It was all or nothing as far as the past winter snows went for the state of Colorado, and as a result today some locations see a record run off while other places see drought conditions. The San Luis Valley and Sangre de Cristo Mountains sadly were on the short side for snowfall, so that means drought conditions for our area this coming summer, unless a big precipitation event changes the conditions fast.
La Niña conditions have continued to influence the state’s weather for months now, with above-average moisture in most of Colorado, but the southeastern plains of Colorado continue to deal with deteriorating drought conditions, with the Rio Grande basin and the Southwestern corner of the state also experiencing below average precipitation.
New snow water equivalent records have been reported at 46 measuring sites within the central and northern mountains. Statewide, reservoir storage is near or above average, with many northern and central Colorado locations seeing flooding during this runoff season. That isn’t the case in this neck of the woods.
As of May’s report, statewide, snowpack is at 147% of average, with six of eight basins above 100% of average. The Yampa/ White basin has the highest percent snowpack at 179% of average; the Colorado, Gunnison, Arkansas, North Platte and South Platte sit at 165%, 145%, 116%, 172%, and 153% of average, respectively. The basins in the southwest corner of the state: the San Miguel, Dolores, Animas, and San Juan, are near normal at 94% of average. However, for the Rio Grande basin, which includes our area, this basin remains below normal at 85% of average.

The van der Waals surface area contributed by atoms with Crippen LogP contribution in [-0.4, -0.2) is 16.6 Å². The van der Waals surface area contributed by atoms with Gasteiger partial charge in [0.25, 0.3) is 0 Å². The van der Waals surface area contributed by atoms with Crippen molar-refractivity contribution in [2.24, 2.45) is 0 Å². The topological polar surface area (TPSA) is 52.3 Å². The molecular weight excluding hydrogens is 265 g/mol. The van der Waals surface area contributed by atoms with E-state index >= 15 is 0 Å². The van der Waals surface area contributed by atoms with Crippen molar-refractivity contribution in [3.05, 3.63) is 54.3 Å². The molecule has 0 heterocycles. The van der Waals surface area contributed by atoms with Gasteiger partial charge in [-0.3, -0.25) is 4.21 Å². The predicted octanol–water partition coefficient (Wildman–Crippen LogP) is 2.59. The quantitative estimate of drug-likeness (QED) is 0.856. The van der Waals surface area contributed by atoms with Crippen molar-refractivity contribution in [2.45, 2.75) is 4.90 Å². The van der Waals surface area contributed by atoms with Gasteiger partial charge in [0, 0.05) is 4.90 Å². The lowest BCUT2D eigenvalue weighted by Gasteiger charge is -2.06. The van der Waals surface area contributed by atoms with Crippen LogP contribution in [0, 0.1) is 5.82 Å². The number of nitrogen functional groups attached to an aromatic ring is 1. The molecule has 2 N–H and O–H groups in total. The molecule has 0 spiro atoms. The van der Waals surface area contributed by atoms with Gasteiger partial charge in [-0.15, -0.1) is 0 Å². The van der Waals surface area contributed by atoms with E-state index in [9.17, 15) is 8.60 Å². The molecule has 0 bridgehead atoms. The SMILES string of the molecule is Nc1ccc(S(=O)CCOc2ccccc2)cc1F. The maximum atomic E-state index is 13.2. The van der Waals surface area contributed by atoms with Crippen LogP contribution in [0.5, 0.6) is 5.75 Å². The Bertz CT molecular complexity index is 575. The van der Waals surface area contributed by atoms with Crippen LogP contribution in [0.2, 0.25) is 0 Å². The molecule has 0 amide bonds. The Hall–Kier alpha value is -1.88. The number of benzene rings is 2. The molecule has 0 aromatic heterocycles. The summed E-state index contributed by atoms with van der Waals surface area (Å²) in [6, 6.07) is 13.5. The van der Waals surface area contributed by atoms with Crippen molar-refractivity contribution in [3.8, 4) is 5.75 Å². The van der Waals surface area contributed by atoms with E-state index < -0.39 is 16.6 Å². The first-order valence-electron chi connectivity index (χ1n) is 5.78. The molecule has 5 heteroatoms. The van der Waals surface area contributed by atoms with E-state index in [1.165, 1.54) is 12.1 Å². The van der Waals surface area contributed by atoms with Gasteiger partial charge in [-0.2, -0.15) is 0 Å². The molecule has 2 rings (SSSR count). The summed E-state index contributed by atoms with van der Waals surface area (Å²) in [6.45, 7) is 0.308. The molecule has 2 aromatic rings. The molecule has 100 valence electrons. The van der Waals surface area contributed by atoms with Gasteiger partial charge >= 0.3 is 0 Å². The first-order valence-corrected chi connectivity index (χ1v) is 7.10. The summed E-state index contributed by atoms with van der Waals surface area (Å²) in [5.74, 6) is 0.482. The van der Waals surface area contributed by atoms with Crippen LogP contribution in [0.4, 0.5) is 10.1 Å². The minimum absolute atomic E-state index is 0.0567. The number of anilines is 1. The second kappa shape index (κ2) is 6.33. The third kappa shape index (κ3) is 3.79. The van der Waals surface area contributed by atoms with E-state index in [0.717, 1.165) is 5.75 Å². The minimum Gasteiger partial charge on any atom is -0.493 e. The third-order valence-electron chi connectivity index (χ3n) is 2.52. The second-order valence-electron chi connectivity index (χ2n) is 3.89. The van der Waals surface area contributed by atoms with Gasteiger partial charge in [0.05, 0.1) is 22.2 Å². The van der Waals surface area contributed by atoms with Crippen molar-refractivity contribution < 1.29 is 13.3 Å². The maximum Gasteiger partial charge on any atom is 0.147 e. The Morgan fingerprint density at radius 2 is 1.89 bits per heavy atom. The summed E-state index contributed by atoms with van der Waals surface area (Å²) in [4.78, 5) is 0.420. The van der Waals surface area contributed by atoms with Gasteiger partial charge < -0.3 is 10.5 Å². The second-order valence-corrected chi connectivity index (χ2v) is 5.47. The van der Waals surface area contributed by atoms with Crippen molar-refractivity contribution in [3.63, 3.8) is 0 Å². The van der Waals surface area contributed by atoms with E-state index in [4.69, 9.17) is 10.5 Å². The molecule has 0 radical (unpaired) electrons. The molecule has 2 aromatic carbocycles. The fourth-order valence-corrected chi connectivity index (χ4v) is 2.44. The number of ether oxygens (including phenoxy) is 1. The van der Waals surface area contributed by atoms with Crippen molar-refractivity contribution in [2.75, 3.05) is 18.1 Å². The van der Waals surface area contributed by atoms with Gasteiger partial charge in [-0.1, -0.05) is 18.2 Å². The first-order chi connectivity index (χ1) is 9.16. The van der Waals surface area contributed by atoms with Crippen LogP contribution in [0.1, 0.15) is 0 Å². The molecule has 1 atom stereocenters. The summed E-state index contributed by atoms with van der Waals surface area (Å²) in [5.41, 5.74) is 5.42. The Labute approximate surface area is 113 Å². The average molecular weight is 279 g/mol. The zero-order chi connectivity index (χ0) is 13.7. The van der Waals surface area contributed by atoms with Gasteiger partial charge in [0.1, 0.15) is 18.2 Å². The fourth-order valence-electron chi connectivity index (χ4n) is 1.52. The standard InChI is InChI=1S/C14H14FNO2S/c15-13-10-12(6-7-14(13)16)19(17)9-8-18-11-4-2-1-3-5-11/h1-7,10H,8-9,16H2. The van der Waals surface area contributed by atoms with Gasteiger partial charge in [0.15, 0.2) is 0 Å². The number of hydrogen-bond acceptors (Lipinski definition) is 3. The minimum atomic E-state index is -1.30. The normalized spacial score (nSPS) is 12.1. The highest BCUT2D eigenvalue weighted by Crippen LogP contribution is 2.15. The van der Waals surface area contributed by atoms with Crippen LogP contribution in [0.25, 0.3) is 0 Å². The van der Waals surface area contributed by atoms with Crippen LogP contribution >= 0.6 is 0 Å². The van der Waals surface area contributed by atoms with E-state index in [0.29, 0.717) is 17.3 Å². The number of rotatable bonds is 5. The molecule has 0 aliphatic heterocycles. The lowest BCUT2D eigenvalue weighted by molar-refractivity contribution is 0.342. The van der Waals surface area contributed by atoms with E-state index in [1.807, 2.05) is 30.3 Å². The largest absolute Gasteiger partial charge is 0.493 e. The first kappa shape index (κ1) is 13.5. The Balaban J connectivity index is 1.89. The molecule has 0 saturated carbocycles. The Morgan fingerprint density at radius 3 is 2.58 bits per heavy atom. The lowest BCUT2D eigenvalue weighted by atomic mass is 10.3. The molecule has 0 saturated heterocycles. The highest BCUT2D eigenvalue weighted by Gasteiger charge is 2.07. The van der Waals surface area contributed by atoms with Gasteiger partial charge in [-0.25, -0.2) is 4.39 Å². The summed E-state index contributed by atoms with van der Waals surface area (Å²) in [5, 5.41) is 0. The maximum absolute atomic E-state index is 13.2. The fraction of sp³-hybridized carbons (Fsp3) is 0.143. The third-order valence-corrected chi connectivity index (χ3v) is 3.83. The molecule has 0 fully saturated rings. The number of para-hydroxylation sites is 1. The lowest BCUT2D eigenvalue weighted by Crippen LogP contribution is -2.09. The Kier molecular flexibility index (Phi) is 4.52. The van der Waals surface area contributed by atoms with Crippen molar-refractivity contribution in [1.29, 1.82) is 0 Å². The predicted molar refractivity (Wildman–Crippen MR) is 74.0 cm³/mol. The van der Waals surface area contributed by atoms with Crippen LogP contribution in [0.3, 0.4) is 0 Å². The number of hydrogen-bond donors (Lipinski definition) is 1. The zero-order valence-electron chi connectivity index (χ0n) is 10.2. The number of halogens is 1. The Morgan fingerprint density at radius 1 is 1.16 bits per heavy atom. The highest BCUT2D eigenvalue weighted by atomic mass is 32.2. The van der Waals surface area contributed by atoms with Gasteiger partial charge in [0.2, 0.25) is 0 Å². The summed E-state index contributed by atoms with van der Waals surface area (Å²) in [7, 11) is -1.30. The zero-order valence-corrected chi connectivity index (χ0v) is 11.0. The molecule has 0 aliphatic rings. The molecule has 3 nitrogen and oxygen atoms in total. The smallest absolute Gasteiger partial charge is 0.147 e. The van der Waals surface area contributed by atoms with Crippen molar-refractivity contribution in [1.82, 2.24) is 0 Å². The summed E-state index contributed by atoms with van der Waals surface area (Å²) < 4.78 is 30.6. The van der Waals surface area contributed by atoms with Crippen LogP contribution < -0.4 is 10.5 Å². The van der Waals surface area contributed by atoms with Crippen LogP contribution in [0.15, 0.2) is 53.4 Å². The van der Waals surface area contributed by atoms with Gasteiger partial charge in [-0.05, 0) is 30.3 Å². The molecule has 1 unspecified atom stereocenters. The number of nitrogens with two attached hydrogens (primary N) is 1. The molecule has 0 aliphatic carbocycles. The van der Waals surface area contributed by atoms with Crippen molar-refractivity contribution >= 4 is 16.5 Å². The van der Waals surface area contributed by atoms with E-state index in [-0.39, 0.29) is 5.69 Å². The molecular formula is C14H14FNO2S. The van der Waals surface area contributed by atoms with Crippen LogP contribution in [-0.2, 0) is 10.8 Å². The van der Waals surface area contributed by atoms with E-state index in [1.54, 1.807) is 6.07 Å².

According to US drought monitors, The San Luis Valley is mainly split into two levels of drought conditions, D1 and D2. The eastern half of the valley, along with most of the Sangre de Cristo Mountains and the greater Crestone area, has now deteriorated to D2, which means severe drought conditions are taking place. If these conditions continue, the threat of local wells running dry and of out-of-control forest fires is a major concern for our area.
Still, with a little bit of luck, things could change, as was the case in mid-May for the northern Front Range of Colorado, which in a matter of days pulled out of their drought with heavy rains. Let’s hope that will be the case for the Rio Grande basin before the dead (and dry) of summer hits. Although our area saw some snow in mid-May that slowed down the snowmelt some, it left little up high in the mountains where our area gets its drinking water.